When speaking with small business owners about their life insurance options, it’s important to emphasize the many ways policies can protect a business from the temporary or permanent loss of the owner or another critical employee. While it can be uncomfortable to discuss these issues with clients, it can also be viewed as an opportunity to learn about and address consumer fears and concerns.
This can be a valuable relationship-building tool that also provides the client with peace of mind regarding the future of their business. Advisors need to hone in on a suite of products that provide protection from a range of potential problems that could derail a business and diminish its ability to compete in the marketplace.
Identifying key people and protecting businesses from their loss
Many businesses large and small are extremely reliant on a single worker, and whether this individual is the owner or a particularly gifted employee, their loss or disability could severely impact a business’ ability to carry on without substantial rebuilding.
The owner of a business undoubtedly knows this employee’s value, but many owners are unsure how to protect their business from the person’s loss. To address these issues head on, advisors can illuminate the potential problems that arise when a crucial employee is lost to disability or illness. Advisors should also note the relatively high probability that an illness or disability will strike some percentage of a business’ workers over the years.
A risk with serious consequences
Long-term or permanent disability seems rare, but it is actually a common problem that affects even healthy workers. According to the Council for Disability Awareness, more than 20 percent of males and females over the age of 35 in otherwise good health will become disabled for three months or more during their working careers.
The reality is, more than one-fifth of the overall labor force will end up out of work for at least three months during their lifetimes, and businesses will suffer as a result of that loss. The prolonged absence of an important employee can make it difficult for a business to hit its goals, and the costs associated with replacing that individual, on either a permanent or temporary basis, can quickly eat into a company’s bottom line and impact an organization’s solvency.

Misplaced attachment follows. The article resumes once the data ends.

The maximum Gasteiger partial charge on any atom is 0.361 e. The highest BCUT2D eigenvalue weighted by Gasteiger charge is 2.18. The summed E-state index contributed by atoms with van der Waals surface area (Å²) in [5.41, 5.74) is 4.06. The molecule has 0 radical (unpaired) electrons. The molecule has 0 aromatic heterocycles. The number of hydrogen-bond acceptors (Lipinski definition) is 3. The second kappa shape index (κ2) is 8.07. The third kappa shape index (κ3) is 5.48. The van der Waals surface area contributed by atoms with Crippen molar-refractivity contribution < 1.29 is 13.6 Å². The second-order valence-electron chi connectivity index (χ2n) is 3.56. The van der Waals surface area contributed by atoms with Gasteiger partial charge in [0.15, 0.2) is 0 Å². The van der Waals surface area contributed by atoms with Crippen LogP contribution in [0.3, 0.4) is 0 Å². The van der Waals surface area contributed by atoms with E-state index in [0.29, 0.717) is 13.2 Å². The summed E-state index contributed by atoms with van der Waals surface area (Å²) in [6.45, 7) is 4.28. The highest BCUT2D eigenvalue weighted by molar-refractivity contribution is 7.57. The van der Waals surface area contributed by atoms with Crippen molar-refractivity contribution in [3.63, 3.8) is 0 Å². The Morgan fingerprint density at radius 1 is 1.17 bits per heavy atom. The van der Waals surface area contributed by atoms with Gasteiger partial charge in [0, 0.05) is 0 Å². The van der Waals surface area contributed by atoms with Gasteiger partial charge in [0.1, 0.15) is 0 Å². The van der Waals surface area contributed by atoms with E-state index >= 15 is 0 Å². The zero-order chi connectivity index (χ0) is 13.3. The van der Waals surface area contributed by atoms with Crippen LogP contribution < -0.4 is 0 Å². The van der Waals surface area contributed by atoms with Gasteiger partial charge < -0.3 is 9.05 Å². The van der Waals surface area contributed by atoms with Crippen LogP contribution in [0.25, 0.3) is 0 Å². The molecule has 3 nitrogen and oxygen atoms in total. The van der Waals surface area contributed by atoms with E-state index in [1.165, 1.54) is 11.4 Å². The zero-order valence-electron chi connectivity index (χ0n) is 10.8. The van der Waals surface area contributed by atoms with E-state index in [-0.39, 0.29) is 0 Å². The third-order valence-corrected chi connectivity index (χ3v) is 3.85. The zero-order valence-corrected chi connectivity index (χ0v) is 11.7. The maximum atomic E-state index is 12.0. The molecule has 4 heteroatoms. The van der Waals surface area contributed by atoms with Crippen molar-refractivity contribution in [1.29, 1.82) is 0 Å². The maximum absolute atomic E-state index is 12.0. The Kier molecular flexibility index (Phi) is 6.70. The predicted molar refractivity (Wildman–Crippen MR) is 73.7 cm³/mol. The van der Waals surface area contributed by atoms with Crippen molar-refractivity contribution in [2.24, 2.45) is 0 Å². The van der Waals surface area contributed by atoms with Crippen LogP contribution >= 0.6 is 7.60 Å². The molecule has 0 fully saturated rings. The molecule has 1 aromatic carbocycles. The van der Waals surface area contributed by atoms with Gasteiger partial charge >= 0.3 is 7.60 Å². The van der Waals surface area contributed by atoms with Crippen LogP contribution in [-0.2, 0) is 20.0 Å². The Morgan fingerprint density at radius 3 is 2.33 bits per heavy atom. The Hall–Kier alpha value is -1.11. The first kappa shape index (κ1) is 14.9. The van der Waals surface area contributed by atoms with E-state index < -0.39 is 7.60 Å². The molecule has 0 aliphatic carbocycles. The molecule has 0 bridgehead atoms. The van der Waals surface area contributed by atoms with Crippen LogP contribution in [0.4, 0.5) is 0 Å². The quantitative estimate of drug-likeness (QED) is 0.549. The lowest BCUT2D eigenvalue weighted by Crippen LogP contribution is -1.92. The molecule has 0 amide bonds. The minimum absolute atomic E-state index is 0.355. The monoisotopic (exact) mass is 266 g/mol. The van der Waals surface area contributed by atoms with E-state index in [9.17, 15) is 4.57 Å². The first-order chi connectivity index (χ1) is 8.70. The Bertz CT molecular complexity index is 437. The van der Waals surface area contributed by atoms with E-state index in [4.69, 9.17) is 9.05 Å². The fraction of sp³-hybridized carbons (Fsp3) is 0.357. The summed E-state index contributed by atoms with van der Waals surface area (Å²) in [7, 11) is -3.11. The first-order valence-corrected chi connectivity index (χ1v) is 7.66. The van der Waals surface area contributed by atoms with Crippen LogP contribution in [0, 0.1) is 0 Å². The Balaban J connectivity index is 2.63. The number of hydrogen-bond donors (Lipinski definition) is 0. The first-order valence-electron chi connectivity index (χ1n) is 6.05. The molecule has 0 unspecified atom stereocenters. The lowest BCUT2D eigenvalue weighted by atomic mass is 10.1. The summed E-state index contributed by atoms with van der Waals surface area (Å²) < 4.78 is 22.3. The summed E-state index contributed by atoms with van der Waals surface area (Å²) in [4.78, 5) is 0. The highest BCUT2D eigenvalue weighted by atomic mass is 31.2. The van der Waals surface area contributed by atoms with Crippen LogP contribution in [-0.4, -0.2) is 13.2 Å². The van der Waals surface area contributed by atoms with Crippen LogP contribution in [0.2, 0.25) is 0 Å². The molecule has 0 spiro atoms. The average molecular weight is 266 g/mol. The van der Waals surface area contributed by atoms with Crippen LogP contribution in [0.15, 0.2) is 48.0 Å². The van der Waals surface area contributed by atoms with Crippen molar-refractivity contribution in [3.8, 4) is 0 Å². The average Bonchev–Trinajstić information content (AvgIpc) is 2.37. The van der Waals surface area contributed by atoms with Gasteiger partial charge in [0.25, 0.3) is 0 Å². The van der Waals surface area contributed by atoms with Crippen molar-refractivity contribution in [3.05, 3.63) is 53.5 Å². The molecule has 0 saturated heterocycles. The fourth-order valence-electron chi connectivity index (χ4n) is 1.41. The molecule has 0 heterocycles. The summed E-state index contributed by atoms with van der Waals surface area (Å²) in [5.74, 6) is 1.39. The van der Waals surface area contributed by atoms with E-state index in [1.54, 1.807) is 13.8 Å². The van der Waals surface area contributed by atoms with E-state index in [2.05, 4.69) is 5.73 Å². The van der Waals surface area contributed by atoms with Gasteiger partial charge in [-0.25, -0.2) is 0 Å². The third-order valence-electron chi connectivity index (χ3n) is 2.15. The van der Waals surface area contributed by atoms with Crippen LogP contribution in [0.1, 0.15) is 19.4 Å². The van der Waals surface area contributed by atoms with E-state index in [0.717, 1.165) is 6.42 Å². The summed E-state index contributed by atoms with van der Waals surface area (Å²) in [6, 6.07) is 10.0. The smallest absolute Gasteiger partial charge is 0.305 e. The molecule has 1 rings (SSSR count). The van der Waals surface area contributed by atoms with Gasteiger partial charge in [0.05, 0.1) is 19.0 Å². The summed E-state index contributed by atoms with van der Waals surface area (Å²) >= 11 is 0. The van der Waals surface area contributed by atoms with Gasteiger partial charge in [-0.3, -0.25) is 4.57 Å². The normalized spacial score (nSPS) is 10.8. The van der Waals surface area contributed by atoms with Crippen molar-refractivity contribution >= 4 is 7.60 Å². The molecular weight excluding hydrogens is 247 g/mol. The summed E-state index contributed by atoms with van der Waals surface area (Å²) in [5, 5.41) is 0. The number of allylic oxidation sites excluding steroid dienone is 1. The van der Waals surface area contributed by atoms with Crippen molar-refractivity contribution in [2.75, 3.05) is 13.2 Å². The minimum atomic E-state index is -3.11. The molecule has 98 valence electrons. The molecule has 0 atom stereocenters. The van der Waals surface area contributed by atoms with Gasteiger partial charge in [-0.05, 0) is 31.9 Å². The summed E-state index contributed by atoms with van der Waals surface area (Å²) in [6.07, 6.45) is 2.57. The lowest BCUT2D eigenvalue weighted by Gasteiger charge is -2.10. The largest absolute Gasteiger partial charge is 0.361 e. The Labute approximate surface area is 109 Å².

By presenting these potential issues and highlighting the ways insurance can offer a respite from employee disability and death issues, advisors can work with business owners to protect their organizations from employee loss.
Options that offer protection
Advisors will want to educate their clients on key person disability insurance options. These offer different types of protection, and both can be invaluable for the business owner who wants to protect their company from the threats posed by a loss of critical employees.
Advisors can appeal to a business owner’s concerns about the business ramifications caused by the loss of a crucial employee to disability and the natural worry surrounding a person’s own disability in the face of mounting business and family demands.
This conversation could become emotional, so it’s important to keep things factual and focused on the evidence. The critical thing to communicate is the range of ailments that can cause a disability, which may encompass more than the business owner initially thinks. Obviously, physical impairments result in disability, but the Social Security Administration noted that mental issues and the physical difficulty caused by activities such as cancer treatments can also result in lost work and problems for the business and its owner.
The importance of key person insurance
A discussion of the need for disability insurance should include information about key person and its value to a business of any size. With a key person insurance policy, a business receives financial support in the wake of a critical employee’s permanent disability or death.
When speaking with consumers about key person insurance, advisors should emphasize that these policies can remove potential stress from a business owner who has to cope with the loss of an important employee. The funds provided by key person policies allow consumers to finance the search for new workers, enable payments to family members of the deceased or disabled who receive the employee’s company equity, and generally make a painful situations less problematic.
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